South Korea is frustrated about being potentially shut out of the US plans on renewable energy. Indonesia, the largest Southeast Asian economy and a key nickel producer, apparently feels slighted by tepid US interest in a proposal for a bilateral agreement on free trade in critical minerals.
The participating nations are concerned that there is no guarantee that this agreement won’t simply be trashed in case of a change in the US administration after the presidential election next year. After all, President Donald Trump withdrew from CPTPP on his first day in office. Thus, the durability of the framework remains a big challenge. President Joe Biden may promote his framework, but there is no guarantee the next president will.
Many find the pact divisive and discriminatory as the selection of partners for IPEF was arbitrary, and the majority of the countries from the region, along with China, weren’t invited to join it, which runs counter to the principle of multilateralism. Such thinking is feared to lead to a closed, exclusive and confrontational arrangement within the region.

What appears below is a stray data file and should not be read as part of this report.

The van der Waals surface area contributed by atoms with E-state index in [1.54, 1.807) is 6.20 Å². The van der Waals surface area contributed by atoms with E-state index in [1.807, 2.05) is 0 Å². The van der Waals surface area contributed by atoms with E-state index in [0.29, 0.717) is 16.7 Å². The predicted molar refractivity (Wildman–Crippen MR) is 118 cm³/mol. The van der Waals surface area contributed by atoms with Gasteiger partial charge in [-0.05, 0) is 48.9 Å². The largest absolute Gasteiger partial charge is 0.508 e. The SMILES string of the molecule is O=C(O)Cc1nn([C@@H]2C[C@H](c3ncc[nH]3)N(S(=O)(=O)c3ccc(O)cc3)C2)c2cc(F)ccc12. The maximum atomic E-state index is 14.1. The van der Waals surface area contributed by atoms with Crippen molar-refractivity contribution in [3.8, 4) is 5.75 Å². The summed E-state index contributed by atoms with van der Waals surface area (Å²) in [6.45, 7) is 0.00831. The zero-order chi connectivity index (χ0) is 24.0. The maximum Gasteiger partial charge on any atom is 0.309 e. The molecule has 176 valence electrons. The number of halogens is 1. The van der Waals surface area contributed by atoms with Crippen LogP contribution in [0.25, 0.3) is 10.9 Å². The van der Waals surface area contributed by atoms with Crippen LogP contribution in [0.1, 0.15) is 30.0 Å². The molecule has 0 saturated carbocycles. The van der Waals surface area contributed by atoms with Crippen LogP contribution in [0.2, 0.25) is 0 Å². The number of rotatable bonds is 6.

The pact has come under criticism from outside the US and within. Questions have been raised over Washington’s reluctance to seek better access to the markets of IPEF nations for American exporters. Support from key US business groups is wavering. A range of US business organisations have complained there isn’t enough in it for them.
The framework flaws aside, it is still useful for the participating nations to have a venue to speak regularly to the US, especially for leaders of smaller countries that lack such opportunities, even if IPEF doesn’t transform into a trade deal. No country wants to send America a signal that they are not interested in talking to Washington, many have argued.
Besides, the very vagueness of the framework is also appealing. With vague goals, some think it is easier to show enthusiasm. The initiative may also produce some tangible benefits for businesses through increased transparency and reduced non-tariff barriers, which can be an indirect form of market access.
Overall, IPEF is an ambitious arrangement. A recent Financial Times article said IPEF produces a lot of words but few commercial rewards.
The real business of building trade alliances will go on elsewhere. “Without a trade deal, the chances of the framework’s success don’t seem very bright,” concludes Mr Ahmed.
Published in Dawn, The Business and Finance Weekly, July 24th, 2023